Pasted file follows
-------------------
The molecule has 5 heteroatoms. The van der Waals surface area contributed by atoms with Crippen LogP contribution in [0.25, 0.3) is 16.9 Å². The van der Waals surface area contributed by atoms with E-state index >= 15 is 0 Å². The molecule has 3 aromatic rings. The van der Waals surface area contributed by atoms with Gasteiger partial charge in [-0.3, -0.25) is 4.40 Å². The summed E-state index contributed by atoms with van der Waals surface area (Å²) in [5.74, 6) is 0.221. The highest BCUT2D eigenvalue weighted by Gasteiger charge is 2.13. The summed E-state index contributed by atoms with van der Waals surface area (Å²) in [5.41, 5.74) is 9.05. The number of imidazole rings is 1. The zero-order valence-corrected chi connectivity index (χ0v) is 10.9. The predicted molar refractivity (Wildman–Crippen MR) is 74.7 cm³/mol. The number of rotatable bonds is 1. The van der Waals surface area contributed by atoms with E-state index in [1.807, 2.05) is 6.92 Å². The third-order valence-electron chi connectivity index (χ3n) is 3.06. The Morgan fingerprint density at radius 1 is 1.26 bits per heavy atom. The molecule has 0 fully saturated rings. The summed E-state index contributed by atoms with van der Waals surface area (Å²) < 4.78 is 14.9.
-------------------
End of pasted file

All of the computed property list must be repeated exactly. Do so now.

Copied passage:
The molecule has 5 heteroatoms. The van der Waals surface area contributed by atoms with Crippen LogP contribution in [0.25, 0.3) is 16.9 Å². The van der Waals surface area contributed by atoms with E-state index >= 15 is 0 Å². The molecule has 3 aromatic rings. The van der Waals surface area contributed by atoms with Gasteiger partial charge in [-0.3, -0.25) is 4.40 Å². The summed E-state index contributed by atoms with van der Waals surface area (Å²) in [5.74, 6) is 0.221. The highest BCUT2D eigenvalue weighted by Gasteiger charge is 2.13. The summed E-state index contributed by atoms with van der Waals surface area (Å²) in [5.41, 5.74) is 9.05. The number of imidazole rings is 1. The zero-order valence-corrected chi connectivity index (χ0v) is 10.9. The predicted molar refractivity (Wildman–Crippen MR) is 74.7 cm³/mol. The number of rotatable bonds is 1. The van der Waals surface area contributed by atoms with E-state index in [1.807, 2.05) is 6.92 Å². The third-order valence-electron chi connectivity index (χ3n) is 3.06. The Morgan fingerprint density at radius 1 is 1.26 bits per heavy atom. The molecule has 0 fully saturated rings. The summed E-state index contributed by atoms with van der Waals surface area (Å²) < 4.78 is 14.9.